Quantum dots for Immunofluorescence

Guest post by Dave Mason

In modern cell biology and light microscopy, immunofluorescence is a workhorse experiment. The same way antibodies can recognise foreign pathogens in an animal, so the specificity of antibodies can be used to label specific targets within the cell. When antibodies are bound to a fluorophore of your choice, and in combination with light microscopy, this makes for a versatile platform for research and diagnostics.

Most small-dye based fluorophores that are used in combination with antibodies suffer from a limitation; hit them with enough light and you irreversibly damage the fluorochrome, rendering the dye ‘invisible’ or photobleached. This property is the basis of several biophysical techniques such as Fluorescence Recovery After Photobleaching (FRAP) but for routine imaging it is largely an unwanted property.

Over 20 years ago, a new class of fluorescent conjugate was introduced in the form of Quantum Dots (QDots); semiconductor nanocrystals that promised increased brightness, a broad excitation and narrow emission band (good when using multi-channel imaging) and most importantly: no photobleaching. They were hailed as a game changer: “When the methods are worked out, they’ll be used instantly” (ref). With the expectation that they would “…soon be a standard biological tool” (ref).

So what happened? Check the published literature or walk into any imaging lab today and you’ll find antibodies conjugated to all manner of small dyes from FITC and rhodamine to Cyanine and Alexa dyes. Rarely will you find QDot-conjugated antibodies used despite them being commercially available. Why would people shun a technology that seemingly provides so many advantages?

Based on some strange observations, when trying to use QDot-conjugated antibodies, Jen Francis, investigated this phenomenon more closely, systematically labelling different cellular targets with Quantum dots and traditional small molecule dyes.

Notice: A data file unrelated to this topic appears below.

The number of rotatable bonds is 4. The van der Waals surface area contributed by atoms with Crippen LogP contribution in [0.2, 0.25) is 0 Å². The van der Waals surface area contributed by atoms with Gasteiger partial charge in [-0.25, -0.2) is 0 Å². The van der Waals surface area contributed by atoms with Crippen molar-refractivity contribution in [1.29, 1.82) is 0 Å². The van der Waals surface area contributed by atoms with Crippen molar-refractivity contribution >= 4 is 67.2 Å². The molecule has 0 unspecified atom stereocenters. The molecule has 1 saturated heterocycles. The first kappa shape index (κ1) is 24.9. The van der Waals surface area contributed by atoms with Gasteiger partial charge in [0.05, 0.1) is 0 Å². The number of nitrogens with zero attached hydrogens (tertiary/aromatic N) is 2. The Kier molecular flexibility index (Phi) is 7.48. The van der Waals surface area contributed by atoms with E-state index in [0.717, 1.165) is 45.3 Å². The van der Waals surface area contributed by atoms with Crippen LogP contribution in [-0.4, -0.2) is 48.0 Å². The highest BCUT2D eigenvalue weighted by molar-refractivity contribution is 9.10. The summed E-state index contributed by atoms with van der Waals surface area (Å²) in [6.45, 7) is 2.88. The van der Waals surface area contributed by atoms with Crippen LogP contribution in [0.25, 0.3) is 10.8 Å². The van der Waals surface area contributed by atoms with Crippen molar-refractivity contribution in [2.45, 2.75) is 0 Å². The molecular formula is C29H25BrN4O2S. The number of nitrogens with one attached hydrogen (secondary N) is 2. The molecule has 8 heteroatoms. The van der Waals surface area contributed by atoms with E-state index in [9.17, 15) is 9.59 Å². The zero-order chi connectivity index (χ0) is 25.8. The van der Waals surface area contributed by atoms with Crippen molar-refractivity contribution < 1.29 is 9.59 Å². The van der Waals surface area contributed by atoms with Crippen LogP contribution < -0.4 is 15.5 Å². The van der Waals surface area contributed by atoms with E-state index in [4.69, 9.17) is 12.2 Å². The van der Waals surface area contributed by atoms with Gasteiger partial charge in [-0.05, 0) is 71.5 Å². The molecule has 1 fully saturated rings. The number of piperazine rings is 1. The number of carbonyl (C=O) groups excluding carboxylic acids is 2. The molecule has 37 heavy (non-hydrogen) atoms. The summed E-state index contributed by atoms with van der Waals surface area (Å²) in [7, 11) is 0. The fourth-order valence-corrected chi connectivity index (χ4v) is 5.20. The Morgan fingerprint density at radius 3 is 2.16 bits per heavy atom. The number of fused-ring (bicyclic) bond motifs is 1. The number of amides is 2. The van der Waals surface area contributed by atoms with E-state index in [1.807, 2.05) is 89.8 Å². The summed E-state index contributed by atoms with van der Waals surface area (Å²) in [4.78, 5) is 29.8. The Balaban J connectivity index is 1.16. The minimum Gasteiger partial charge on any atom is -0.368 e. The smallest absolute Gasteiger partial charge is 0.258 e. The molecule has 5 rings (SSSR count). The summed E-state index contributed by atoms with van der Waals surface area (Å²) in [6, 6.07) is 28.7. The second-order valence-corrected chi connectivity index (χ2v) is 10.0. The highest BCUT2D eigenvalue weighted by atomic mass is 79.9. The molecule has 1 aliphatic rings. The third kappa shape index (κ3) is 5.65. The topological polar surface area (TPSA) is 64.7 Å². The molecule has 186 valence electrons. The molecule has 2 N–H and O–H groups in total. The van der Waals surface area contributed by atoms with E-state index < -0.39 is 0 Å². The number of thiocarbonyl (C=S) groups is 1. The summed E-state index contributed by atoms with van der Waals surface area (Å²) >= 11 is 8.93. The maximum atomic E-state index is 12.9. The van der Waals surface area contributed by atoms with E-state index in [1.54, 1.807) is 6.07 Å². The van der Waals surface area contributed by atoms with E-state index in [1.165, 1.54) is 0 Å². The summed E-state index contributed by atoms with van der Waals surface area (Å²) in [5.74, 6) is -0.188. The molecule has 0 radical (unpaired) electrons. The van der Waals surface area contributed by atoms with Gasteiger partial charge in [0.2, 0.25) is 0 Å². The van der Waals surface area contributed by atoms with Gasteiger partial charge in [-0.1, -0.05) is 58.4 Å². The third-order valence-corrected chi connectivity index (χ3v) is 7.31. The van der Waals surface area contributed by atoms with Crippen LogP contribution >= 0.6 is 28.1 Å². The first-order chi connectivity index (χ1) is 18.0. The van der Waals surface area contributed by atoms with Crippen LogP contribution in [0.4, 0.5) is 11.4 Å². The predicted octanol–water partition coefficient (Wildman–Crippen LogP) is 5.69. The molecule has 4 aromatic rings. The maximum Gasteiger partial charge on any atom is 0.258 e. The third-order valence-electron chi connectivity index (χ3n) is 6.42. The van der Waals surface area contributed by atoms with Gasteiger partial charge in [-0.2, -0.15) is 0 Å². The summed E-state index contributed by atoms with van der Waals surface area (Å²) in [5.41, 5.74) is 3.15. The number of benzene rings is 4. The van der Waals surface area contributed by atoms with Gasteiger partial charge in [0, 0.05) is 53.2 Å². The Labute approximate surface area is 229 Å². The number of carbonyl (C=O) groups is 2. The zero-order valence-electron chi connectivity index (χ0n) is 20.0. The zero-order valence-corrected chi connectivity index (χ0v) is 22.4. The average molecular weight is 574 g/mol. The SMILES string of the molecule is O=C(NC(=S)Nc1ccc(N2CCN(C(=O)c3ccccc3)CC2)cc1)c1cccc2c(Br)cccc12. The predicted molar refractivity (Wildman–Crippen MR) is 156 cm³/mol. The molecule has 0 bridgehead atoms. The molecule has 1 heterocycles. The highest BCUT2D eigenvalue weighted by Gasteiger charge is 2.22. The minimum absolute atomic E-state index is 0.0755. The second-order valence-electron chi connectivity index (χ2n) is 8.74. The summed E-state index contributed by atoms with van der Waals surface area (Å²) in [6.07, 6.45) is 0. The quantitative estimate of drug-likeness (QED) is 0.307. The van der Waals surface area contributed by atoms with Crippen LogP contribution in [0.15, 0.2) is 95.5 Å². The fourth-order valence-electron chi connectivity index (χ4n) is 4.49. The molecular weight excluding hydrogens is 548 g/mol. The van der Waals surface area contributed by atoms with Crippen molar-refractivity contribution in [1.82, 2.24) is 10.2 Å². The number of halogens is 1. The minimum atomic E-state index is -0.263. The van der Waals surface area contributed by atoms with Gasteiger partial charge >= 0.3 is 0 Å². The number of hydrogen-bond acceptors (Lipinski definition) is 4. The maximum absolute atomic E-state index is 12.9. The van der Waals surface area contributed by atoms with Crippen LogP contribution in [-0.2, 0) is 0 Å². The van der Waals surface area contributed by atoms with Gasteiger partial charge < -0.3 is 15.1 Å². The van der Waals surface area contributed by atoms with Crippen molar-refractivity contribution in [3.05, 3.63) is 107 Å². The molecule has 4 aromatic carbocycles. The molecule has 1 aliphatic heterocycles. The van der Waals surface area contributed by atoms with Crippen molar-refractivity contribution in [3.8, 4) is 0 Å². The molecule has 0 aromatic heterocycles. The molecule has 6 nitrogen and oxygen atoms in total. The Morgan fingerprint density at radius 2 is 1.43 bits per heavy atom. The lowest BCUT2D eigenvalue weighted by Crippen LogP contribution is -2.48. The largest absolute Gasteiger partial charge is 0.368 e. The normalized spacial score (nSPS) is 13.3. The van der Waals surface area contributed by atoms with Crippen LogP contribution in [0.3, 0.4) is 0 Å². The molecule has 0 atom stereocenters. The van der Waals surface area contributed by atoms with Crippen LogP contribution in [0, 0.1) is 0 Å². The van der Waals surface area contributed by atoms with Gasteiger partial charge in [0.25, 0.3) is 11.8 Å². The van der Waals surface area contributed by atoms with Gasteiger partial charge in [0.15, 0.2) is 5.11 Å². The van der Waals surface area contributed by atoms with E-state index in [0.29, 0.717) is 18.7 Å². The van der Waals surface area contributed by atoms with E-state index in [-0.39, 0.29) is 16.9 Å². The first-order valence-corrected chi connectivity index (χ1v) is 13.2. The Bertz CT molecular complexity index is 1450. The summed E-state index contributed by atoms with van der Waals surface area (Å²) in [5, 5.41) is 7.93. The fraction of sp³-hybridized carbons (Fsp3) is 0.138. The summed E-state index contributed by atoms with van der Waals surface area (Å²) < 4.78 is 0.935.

Francis_et_alFig3_GM

Figure 3 from doi:10.3762/bjnano.8.125 shows Tubulin simultaneously labelled with small fluorescent dye (A) and QDots (B). Overlay shows Qdot in green and A488 in Magenta. See paper for more details. See UPDATE below.

The work published in the Beilstein Journal of Nanotechnology (doi: 10.3762/bjnano.8.125) demonstrates a surprising finding. Some targets in the cell such as tubulin (the ‘gold standard’ for QDot labelling) label just as well with the QDot as with the dye (see above). Others however, including nuclear and some focal adhesion targets would only label with the organic dye.

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The important question of course is: why the difference in labelling when using Quantum Dots or dyes? This is discussed in more detail in the paper but one explanation the evidence supports is that it is the size of the QDots that hinder their ability to access targets in the nucleus or large protein complexes. This explanation further highlights how little we really know about the 3D structure of protein complexes in the cell and the effect of fixation and permeabilisation upon them. Why for example, can tubulin be labelled with QDots but F-actin cannot, despite them both being abundant filamentous cytosolic structures? At this point we can’t say.

So why is this study important? Publication bias (the preferential publication of ‘positive’ results) has largely hidden the complications of using QDots for immunofluorescence. We and others have spent time and money, trying to optimise and troubleshoot experiments that upon closer study, have no chance of working. We therefore hope that by undertaking and publishing this study, other researchers can be better informed and understand when (or whether) it might be appropriate to use Quantum Dots before embarking on a project.

This paper was published in the Beilstein Journal of Nanotechnology, an Open Access, peer-reviewed journal funded entirely by the Beilstein-Institut.

UPDATE [2017-06-13]: in response to a comment below, I’ve updated the overlay figure to use green/magenta instead of green/red. The original figure can be seen in the paper or here.

Lettre d’Angleterre: Souveraineté

English version below.